Red Medicine is the infamous restaurant where famed food critic Irene Virbila was outed  (i.e. photographed) and refused service. While I agree with many opinions on both sides of this incident, I had not been keen to go to this restaurant until a fellow foodie friend said it was high on his list of places to try.

Fortunately I am not famous enough to be either recognized or refused service for my “power” as a food critic, so I was seated and served without incident with two of my friends who are both as critical of food as I am. 

Since the menu is meant to be shared, we ordered several small plates, the first one to arrive was the brussel sprouts with caramelized shallots, fish sauce, and vermouth for $9. The crunchy chips on top were a nice way to present this dish and some of the brussel sprouts were fabulous, while others (especially at the bottom of the dish) were overly salted. When using fish sauce, it is very important to use a light hand when salting and apparently the kitchen didn’t understand concept yet.

We also tried the beef tartare for $15 which was made with water lettuce, water chestnut, nuoc leo (peanut sauce), chlorophyll, and peanut. This was such an unusual version of beef tartare that we all said “Whoa!” after the first bite. But we all took second and third bites until we finished the dish. Combining all the ingredients on the rice chips was essential to getting the full flavors this dish incorporated. I’m not sure I would order this again, but I was glad I had tried it.

The most disappointing dish of the entire night was the white asparagus with fried burdock root and coated in tapioca salsify, with spot prawn roe, on top of almond milk. It was completely tasteless, with no seasoning whatsoever, and the asparagus was so stringy that we had trouble eating it (or even biting through it). It was a shame since we all loved asparagus, but none of us wanted to eat this.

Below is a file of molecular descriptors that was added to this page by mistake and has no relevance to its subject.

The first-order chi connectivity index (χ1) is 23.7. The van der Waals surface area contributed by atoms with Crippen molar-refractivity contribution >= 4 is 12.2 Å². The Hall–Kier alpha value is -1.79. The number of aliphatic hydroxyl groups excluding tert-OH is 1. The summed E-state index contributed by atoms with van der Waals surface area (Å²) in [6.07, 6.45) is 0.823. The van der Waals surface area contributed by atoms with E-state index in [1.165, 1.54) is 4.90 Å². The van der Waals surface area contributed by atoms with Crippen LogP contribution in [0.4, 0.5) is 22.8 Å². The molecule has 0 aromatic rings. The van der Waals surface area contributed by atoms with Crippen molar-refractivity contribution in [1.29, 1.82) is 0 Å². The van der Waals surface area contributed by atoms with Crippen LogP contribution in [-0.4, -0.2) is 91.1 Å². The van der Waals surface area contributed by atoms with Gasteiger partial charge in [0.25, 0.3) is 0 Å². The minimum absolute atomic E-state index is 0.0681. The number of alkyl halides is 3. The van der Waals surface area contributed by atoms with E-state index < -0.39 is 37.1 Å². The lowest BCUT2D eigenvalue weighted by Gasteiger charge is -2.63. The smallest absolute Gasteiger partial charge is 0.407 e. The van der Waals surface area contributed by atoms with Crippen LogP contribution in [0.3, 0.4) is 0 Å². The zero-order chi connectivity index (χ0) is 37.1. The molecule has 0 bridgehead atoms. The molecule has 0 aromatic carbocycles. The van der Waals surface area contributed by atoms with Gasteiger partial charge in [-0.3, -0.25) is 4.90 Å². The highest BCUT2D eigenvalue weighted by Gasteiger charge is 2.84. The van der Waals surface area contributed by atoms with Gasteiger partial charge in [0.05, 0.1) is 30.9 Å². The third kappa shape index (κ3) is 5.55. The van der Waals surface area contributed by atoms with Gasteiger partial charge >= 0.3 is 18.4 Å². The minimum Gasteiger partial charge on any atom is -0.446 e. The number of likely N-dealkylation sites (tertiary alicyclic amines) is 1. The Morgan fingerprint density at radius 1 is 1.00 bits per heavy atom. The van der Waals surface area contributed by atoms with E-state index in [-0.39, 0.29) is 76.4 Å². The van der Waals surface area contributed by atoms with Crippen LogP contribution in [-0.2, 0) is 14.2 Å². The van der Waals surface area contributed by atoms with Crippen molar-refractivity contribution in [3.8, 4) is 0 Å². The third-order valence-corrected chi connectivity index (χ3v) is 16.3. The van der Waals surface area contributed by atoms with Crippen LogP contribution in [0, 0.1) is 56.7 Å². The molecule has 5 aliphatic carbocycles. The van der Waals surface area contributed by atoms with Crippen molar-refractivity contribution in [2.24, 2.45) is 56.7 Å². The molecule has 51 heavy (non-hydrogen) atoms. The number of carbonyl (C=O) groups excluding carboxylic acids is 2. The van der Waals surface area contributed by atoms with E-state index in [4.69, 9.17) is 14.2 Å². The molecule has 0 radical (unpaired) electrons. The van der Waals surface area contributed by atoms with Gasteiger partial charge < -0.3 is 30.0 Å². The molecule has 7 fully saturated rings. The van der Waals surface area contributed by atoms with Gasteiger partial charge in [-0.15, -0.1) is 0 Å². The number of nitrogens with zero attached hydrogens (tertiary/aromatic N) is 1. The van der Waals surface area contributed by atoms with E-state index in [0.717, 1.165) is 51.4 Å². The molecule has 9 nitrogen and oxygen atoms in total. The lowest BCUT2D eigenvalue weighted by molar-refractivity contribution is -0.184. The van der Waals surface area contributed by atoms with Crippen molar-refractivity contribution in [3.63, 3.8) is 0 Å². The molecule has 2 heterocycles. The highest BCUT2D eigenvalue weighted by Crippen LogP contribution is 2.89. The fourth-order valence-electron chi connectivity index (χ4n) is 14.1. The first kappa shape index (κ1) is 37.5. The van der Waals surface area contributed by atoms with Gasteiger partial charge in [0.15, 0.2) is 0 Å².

It is hard to tell from the photo, but the sweetbreads under the charred cabbage were wonderful. This was one of our favorite dishes of the evening, with perfectly crispy and tender nuggets. Once again the salt was a bit overdone on the charred cabbage, but the sweetbreads made this dish a winner.

For our final hot course, we chose the rice porridge with the uni supplement for $27 made with egg yolk, hazelnuts, ginseng, butter and Santa Barbara Red Uni. This was a very rich dish which we all loved. The combination of flavors made this the ultimate comfort dish of all time. This was definitely not your run of the mill home made or even restaurant quality rice porridge. It should definitely be shared unless you want to eat only one dish here.

For our desserts we shared the Green Gage plum with frozen cream, sorrel, elderflower, wild chervil. It was an interesting (as in neither good nor bad) alchemy of flavors both tart and sweet, but no one like this enough to finish it.

The dessert winner of the evening was the birch ice. It was THE most unusual dessert I have ever tasted and it beckons me to come back to Red Medicine with it’s scintillating composition of textures and flavors. The presentation was beautiful.

But upon cracking open the crunchy top layer, the cold, sweet, and creamy secret treasures below were absolutely addictive. Made with birch ice, almond praline, red currants, green almond, and jasmine, this was a palate pleaser. 

I’m glad I was not on their “hit list” and able to taste their unique fare. Although I loved all their presentations, I was not impressed with all their flavors, especially since over salting food is a big faux pas that was repeated in two of their dishes. At prices that hovered around $60 per person, this kind of amateur mistake should have happened even once. People care more about tasting their dishes than looking at them, so the execution of recipes must be precise to elevate the food to the same level as the plating.

We all remember a flavorful dish long after it is eaten, but no one will remember a beautiful plate after they have seen it.

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